I’ve already commented that there’s something slightly creepy in the lyrical trope found here and in the English lyrics to Calcutta and other songs like I’m a Wanderer (Dion, 1961), the notion of a guy wandering around the world sampling everyone’s charms but committing to none. If you’re going to go down that road, however, the Beach Boys’ approach is the way to go; the singer admires women the world over, but for aught the lyrics disclose, he may never have laid a finger on any of them. Call him an admirer, a connoisseur, not a promiscuous letch.
As for me at that moment, I didn’t know – and don’t know now – what I was, or what I should have been called. Partly I was intoxicated by the vistas opening up before me; certainly I was thrilled that if I wanted, I had some of the basic skills and equipment to be a ladies’ man. But was I really going to wander out into those vistas just yet? Would I wander into the water, like that swimmer who’s a speck at the bottom of my seascape photo?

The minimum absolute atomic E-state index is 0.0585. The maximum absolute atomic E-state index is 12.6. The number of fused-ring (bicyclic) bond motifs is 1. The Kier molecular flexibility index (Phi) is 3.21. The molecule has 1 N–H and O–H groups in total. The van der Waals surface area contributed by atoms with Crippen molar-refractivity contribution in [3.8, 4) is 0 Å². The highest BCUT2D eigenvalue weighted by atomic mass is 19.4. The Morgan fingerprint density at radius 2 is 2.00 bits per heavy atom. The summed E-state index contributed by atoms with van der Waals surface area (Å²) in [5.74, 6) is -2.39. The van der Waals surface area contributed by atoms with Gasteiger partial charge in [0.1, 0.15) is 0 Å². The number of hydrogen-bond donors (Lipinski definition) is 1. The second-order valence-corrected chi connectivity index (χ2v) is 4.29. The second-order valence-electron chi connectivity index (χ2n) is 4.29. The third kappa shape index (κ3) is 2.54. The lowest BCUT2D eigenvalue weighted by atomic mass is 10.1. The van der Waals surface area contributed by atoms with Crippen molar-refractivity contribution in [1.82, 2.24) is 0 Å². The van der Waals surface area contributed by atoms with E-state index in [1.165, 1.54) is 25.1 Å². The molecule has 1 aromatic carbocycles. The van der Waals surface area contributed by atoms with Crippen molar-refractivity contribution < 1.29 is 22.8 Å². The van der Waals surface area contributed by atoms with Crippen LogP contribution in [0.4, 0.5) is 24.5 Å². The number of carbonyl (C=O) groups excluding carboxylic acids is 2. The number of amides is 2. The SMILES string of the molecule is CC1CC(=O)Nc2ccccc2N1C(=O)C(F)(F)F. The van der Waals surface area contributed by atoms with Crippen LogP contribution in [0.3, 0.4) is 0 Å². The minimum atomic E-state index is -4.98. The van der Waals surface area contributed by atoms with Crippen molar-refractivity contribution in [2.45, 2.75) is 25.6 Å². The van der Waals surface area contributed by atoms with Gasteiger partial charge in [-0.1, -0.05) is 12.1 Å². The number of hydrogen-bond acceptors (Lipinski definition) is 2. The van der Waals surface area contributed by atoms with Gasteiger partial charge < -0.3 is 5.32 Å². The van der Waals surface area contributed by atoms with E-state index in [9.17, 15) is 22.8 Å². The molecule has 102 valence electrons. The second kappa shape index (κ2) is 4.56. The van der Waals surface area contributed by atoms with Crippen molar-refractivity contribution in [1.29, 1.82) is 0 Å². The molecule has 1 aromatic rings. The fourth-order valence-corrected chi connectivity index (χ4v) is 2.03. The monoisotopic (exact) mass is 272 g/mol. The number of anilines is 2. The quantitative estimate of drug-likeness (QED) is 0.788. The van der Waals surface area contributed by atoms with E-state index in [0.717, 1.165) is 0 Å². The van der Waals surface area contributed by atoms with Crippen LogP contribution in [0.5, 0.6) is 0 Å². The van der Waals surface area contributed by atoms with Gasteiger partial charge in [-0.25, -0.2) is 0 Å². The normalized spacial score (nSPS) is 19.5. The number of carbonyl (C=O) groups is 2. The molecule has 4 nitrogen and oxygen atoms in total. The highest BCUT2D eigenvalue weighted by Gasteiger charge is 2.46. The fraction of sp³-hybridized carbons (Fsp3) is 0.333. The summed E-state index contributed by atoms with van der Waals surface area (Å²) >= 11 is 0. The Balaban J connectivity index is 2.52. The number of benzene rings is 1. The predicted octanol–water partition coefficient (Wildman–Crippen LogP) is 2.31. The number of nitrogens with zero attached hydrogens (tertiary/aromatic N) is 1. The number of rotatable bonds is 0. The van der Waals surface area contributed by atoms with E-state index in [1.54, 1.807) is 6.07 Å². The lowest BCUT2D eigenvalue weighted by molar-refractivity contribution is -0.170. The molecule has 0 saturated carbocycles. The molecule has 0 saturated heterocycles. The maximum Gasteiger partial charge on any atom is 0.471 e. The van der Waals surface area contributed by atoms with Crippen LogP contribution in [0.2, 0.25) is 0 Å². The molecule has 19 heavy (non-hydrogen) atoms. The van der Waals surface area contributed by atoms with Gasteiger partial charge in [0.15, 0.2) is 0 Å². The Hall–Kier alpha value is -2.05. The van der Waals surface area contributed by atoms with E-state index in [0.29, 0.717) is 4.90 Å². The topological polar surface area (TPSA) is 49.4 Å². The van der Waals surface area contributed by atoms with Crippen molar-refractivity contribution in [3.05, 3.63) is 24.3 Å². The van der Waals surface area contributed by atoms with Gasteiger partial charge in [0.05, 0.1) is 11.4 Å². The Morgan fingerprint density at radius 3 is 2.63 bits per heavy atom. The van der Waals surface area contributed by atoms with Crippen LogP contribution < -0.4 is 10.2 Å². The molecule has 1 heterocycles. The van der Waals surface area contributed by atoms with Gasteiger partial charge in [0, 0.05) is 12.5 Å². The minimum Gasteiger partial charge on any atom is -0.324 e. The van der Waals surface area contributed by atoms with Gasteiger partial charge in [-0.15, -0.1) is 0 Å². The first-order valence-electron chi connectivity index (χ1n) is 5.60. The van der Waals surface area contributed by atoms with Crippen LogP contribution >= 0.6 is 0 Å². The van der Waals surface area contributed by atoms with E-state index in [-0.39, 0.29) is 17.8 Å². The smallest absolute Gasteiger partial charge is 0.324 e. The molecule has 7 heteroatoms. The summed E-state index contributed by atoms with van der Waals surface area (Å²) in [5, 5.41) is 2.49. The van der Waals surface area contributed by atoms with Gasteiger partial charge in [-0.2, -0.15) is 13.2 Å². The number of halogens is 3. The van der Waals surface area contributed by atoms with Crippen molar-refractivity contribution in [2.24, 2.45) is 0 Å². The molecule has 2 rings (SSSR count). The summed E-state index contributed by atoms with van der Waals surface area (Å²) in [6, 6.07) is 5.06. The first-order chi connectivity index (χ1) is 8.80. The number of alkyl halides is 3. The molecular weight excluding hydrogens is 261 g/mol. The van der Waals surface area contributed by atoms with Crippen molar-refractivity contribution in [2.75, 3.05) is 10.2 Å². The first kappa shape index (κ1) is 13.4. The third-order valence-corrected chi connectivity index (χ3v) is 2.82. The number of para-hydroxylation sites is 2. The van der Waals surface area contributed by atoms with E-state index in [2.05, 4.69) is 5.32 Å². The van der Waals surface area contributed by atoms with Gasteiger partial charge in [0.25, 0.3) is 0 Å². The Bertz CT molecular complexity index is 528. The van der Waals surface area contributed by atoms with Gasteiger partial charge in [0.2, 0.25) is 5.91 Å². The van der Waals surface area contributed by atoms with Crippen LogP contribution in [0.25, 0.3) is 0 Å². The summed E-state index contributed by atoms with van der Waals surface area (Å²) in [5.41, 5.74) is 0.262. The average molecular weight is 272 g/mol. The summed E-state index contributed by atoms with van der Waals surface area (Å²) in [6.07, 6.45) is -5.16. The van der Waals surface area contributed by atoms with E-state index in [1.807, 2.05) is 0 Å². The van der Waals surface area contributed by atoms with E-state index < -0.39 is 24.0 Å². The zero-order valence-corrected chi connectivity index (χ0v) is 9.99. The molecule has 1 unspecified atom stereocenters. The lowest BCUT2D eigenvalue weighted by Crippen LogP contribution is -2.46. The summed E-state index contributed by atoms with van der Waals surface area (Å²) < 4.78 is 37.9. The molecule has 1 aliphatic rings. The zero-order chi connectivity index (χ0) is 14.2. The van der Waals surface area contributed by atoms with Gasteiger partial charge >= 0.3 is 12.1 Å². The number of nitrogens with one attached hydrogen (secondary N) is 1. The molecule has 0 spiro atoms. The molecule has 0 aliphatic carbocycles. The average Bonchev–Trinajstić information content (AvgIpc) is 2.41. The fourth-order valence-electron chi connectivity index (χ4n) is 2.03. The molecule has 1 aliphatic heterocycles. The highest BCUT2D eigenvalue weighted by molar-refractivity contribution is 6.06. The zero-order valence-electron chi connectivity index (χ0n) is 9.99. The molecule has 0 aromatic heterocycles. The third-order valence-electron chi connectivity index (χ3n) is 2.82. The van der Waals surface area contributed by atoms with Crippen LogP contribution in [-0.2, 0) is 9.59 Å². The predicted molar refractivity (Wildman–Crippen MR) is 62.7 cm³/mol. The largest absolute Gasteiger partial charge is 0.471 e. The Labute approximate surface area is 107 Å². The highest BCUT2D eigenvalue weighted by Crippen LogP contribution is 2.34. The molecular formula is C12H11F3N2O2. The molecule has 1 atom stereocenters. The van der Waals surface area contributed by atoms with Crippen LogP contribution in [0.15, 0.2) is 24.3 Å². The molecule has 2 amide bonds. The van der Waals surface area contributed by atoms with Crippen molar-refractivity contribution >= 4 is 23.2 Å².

Or would I, instead, clamber down to the bottom of those stairs, stand for a moment on the beach, and then clamber back up again, to continue riding around with my parents? And would I, in less than two weeks, surrender the beard upon demand of the principal and headmaster? Even before I reached the bottom of those stairs, I knew the answer to those questions. It wasn’t my time yet.
But it certainly was time for that glorious song. I’ve indicated before that Walk On By remains my all-time favorite song; this is my all-time runner-up.
 I needed another Phys Ed credit, and there would be no room in my senior year curriculum for three languages if I had to spend part of my school days getting sweaty. But through my stepfather’s affiliation with Eastern, I wangled the opportunity to audit the college golf course for high school credit.
 I believe it is probably the establishment now known as Hollister’s The Water’s Edge Lodge.
 Source: http://www.waterwinterwonderland.com/beaches.aspx .
 I went by Jon then, rather than Jack, which I switched to the following year.
 My mom’s diary suggests she knew something of my movements – but obliterates Betsy entirely. That entire passage reads: “It’s rather cold on the beach + no one is in the water. Jon takes a dip and we just wade.”
Copyright (c) Jack L. B. Gohn except for commercial images